If any man builds on this foundation using gold, silver, costly stones, wood, hay or straw, his work will be shown for what it is . . . —1 Corinthians 3:12-13
How do we know whether our own individual superstructure is comprised of gold, silver, and costly stones?
First, our application of teaching. We must first understand it. Then we must receive it for ourselves. Thereafter, we must make it change us.
Second, our approach to temptation. What do we do when we are tempted? Maybe we are going to face real temptation, but it is up to us whether we resist it or succumb to it.
Third, our attitude toward trials. We cannot avoid trials. Jesus said, “In this world you will have trouble” (John 16:33). As Christians we will face trouble and trials, perhaps even worse than we have known before. Our attitude toward trials will often largely determine what comprises our superstructure. You can look at trials as God’s invitation on a silver platter to move up higher, or you can discredit it, show contempt for the trial, and after it is over be no better off because you refused to dignify it.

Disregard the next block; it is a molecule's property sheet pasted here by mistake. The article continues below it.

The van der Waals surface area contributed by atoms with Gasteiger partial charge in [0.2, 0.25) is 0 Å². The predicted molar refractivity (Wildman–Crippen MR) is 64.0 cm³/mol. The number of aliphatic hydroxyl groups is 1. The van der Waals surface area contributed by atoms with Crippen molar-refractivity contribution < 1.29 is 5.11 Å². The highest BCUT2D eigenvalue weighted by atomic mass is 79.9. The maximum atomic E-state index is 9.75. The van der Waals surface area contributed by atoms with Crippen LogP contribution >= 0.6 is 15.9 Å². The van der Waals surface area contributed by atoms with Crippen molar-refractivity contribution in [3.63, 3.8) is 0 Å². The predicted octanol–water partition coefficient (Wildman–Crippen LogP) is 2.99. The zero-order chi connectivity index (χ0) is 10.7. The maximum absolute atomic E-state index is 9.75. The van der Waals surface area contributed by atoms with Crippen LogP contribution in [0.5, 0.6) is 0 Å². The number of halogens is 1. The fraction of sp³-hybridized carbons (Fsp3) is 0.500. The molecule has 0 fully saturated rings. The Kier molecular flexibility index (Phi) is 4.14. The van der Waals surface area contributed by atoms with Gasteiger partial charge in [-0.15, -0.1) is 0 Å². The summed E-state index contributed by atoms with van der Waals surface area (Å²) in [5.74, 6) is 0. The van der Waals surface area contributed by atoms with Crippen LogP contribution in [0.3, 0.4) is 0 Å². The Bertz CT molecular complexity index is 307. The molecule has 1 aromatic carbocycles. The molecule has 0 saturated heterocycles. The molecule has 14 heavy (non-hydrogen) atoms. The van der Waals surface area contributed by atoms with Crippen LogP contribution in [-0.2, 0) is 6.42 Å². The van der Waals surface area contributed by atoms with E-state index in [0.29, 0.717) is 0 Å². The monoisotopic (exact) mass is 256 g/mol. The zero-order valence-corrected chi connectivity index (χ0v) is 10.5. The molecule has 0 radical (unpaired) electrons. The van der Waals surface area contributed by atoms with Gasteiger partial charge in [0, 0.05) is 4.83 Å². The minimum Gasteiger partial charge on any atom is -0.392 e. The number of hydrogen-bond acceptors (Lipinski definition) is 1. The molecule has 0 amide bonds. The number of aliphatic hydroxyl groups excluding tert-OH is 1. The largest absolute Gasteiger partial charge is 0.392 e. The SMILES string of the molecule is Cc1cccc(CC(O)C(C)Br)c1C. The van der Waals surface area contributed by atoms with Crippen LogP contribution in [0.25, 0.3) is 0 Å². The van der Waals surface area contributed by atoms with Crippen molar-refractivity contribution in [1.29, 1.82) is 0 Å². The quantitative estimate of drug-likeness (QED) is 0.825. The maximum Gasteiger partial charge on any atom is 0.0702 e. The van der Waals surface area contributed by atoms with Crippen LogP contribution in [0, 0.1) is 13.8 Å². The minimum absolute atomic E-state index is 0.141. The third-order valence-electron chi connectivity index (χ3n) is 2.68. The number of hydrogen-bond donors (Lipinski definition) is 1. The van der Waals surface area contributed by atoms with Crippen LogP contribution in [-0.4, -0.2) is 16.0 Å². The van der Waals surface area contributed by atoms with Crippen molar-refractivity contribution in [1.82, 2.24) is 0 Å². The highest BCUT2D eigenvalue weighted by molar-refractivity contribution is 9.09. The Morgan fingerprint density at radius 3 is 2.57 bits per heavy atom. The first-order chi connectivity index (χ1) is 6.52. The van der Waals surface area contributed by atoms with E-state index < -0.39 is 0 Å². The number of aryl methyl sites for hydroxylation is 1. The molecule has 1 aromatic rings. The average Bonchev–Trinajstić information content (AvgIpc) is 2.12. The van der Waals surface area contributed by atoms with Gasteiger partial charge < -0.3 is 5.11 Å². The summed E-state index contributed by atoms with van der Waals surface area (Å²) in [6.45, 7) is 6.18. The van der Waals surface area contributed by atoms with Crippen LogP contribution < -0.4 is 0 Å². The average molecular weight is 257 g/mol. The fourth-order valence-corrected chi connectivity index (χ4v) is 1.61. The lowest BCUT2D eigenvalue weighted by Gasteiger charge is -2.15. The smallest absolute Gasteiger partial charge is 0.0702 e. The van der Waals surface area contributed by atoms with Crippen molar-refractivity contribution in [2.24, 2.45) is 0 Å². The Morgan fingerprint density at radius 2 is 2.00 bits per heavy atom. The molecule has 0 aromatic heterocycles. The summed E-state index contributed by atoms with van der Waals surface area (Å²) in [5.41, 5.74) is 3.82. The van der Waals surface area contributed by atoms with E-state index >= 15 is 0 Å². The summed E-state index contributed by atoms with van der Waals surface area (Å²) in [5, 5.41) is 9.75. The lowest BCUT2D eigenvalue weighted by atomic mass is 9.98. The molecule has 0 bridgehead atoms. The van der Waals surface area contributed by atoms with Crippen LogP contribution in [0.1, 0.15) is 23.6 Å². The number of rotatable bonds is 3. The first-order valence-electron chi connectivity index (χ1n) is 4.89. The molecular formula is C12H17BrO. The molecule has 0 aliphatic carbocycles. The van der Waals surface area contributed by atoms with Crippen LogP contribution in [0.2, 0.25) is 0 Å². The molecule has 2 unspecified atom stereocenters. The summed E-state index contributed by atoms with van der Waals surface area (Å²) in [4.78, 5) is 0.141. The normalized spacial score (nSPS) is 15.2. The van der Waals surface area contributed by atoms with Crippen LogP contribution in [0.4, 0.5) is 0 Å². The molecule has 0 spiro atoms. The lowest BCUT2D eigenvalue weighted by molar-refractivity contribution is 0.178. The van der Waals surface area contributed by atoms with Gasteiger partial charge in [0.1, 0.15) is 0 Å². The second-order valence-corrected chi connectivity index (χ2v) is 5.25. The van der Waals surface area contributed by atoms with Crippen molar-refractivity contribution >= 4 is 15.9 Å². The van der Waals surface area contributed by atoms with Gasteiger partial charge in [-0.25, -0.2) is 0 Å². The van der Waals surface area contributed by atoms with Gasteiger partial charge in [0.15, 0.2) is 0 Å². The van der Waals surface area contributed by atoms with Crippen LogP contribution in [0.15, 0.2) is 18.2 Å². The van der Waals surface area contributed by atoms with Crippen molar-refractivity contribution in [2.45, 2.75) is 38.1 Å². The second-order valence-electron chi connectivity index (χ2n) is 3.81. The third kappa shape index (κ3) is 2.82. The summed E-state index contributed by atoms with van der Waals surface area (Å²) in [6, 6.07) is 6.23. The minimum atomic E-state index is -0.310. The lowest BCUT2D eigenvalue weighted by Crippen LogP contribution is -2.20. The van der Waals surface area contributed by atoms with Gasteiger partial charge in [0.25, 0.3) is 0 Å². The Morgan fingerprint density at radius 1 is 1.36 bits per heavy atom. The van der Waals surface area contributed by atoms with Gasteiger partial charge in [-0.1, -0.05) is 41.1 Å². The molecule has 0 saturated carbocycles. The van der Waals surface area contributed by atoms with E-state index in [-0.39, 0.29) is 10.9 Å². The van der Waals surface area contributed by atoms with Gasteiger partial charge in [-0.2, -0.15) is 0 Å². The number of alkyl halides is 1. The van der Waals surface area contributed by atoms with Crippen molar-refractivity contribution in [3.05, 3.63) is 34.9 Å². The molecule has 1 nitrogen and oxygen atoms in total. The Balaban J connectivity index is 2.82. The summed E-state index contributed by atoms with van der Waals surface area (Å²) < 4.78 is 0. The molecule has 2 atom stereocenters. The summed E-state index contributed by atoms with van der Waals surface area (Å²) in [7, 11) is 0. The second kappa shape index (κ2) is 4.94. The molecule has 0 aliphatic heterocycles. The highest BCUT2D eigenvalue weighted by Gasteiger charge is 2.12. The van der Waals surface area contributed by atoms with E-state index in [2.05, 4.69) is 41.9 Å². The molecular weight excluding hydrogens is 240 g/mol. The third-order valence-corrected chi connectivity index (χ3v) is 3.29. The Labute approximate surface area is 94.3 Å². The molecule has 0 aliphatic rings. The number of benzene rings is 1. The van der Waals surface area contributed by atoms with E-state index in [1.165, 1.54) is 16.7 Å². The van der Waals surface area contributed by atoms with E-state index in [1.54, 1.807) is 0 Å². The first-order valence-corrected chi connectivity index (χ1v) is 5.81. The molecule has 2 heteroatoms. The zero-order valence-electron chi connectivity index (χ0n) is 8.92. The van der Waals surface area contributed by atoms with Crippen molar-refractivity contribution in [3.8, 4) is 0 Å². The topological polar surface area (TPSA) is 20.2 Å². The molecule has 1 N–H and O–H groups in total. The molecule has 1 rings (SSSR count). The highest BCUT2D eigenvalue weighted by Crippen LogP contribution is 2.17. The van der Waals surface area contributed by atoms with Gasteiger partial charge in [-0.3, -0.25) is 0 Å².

There is a fourth way of finding out what you are made of, and it is probably the main one: our ability with the tongue. In Matthew 12:36-37, Jesus described the day of judgment:
But I tell you that men will have to give account on the day of judgment for every careless word they have spoken. For by your words you will be acquitted, and by your words you will be condemned.
That does not refer to whether you are saved or lost, because in the context the person has already been assumed to be saved. Here He is talking about our words. What you and I actually say will in all probability be what gets us into trouble and will grieve the Holy Spirit. I guarantee you, gold, silver, and costly stones will be our own superstructure largely to the degree to which you and I control our tongues.
Excerpted from When God Says “Well Done!” (Christian Focus Publications Ltd., 1993).